[White Noise made its North American premiere at the 60th New York Film Festival.]
What if Family Ties had an apocalyptic episode?
The ’80s and ’90s family sitcoms lived and breathed on “very special” episodes. However, an apocalypse might’ve been too much for the stewards of Alex P. Keaton or even Married…with Children’s Al Bundy. It makes for a fun thought experiment, though. Luckily, we have Noah Baumbach to bring the tantalizing possibilities to life.
White Noise is Baumbach’s first feature adaptation, pulling from the novel of the same name by Don DeLillo. The film follows Jack Gladney (Adam Driver), a college professor of “Hitler Studies,” his wife Babette (Greta Gerwig), and their kooky blended suburban family. Their lives devolve into chaos when a nearby train accident causes a climate catastrophe known as the “Airborne Toxic Event.” Confusion and misinformation about this cataclysm surround the Gladney clan, exposing their deep-seated fears about their mortality and what they’ll leave behind.
Anyone remotely familiar with Baumbach’s work will likely be stunned by White Noise. The Oscar-nominated Marriage Story, his most recent film, was an emotional maelstrom, tracking the breakdown of a marriage. White Noise is a maelstrom of another kind. Baumbach fully embraces his adapted story’s utter madness. He crams his script with eye-popping satire, his actors delivering lines at a rapid-fire, overwhelming clip. It is enthralling to listen to and equally so to watch. Leaning well into the film’s title, Baumbach captures the groundswell of chaos with a creative and engaging eye. He keeps us constantly plugged into the neverending insanity surrounding the Gladneys. You can forgive your eye for focusing on cars smashing into people or panicked townsfolk tripping over each other. The mess could’ve been distracting, but Baumbach crafts an engrossing portrait of suburbia gone awry.
White Noise is Baumbach’s most ambitious project to date, which means he strives for more than a high-octane riff on Midwestern families. The film is effectively three films in one (with title cards, of course), with some narrative carryover between them. The first act deals with Jack’s self-mythologizing as a famous professor of a bizarre subject. Baumbach, Adam Driver, and Don Cheadle (playing fellow professor Murray Siskind) mine some eyebrow-raising comedy out of it, but it is the strangest and most challenging section to parse. The second act largely ignores the first, shifting into the silliness of the town’s reaction to the event. It weaves ‘80s-era Spielberg aesthetics around a remix of his character-driven narrative voice. Separate from the rest, White Noise’s second section is a solid contender for being one of the year’s funniest, best films.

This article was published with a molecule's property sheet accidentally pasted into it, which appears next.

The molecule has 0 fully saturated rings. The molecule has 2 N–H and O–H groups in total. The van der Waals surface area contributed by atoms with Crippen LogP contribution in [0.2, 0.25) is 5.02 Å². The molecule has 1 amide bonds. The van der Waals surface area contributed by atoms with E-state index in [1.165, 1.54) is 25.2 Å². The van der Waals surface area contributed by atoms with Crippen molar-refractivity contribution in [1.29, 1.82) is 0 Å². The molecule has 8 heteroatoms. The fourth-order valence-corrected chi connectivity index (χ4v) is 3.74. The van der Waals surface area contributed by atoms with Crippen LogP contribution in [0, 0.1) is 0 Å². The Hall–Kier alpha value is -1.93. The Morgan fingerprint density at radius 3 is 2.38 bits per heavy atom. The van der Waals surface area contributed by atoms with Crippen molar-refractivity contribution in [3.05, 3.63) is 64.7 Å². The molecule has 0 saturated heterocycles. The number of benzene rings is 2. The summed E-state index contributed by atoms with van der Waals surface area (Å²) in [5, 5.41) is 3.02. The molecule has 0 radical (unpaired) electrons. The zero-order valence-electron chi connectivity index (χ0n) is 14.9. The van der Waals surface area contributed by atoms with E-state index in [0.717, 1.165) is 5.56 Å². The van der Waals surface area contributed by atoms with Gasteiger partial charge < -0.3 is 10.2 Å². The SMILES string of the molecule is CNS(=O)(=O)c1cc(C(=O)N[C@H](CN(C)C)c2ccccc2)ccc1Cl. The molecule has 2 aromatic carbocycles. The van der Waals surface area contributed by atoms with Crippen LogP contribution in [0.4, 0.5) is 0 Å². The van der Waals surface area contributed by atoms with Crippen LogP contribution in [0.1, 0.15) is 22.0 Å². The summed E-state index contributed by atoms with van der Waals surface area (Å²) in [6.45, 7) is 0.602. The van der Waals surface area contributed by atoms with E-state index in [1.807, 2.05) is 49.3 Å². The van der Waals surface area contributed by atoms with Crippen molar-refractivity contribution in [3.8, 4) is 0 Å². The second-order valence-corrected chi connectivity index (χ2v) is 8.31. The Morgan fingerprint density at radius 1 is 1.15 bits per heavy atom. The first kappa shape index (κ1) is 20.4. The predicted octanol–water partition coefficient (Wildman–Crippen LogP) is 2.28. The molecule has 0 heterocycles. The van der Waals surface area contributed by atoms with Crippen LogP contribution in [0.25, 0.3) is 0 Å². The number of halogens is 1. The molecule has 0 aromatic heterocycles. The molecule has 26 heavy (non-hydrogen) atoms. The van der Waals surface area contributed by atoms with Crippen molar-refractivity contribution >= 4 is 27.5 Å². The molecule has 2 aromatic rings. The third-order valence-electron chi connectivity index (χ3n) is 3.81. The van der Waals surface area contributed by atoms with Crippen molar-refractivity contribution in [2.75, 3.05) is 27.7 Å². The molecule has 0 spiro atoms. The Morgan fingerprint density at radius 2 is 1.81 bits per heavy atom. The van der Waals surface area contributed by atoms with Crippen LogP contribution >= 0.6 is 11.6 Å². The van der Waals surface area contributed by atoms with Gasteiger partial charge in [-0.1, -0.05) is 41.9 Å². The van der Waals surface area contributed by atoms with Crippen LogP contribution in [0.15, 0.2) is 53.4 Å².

The final section is more dramatic as it deals with Babette’s not-so-secret reliance on unknown pills. We learn about her feelings of ennui, disconnection, and fear of death. We also learn how far she will go to address her problem. The scene where Babette confesses all to Jack is powerful and beautifully acted by Driver and Greta Gerwig. However, Baumbach’s lingering comic energy slightly undercuts its dramatic heft, especially given its implications. The film leans back onto its absurdist pillars and mostly gets away with it. (The film’s end credits, an interpretative dance set in the town’s supermarket, help greatly in that way.) Ironically, the third act’s stabs at narrative cohesion make the film work, even if its bizarreness favors the first more than the second.
With Baumbach throwing so much at them, the cast of White Noise does a great job keeping up the pace and commitment. It’s lovely seeing Adam Driver in comedic, off-beat fare after a string of dramatic heavy-hitters (and Star Wars.) He is very entertaining playing Jack’s desperate denialism and yearning for family peace amidst the craziness his family and the community push onto him. His best moment comes in the first act, where he goes full-on H.R. Pickens during his lecture, just as unhinged but even more captivating. Gerwig perfectly captures traditional sitcom moms’ outwardly calm, inwardly frantic energy while naturally layering in bits of melancholy that deepen her arc’s power. Cheadle is hilarious, landing some of the film’s biggest laughs with an infectious happy-go-lucky charm. I wished we had more time with his character.
It turns out an apocalyptic episode of Family Ties would’ve been darn great, at least conceived by Noah Baumbach. White Noise reinforces his strengths as an actor’s director with rich scripting and expands his horizons into new genres and stories. The result is undoubtedly strange but undeniably captivating. It only makes you wonder what he’ll tackle next (perhaps L.A. Law set during the Crusades).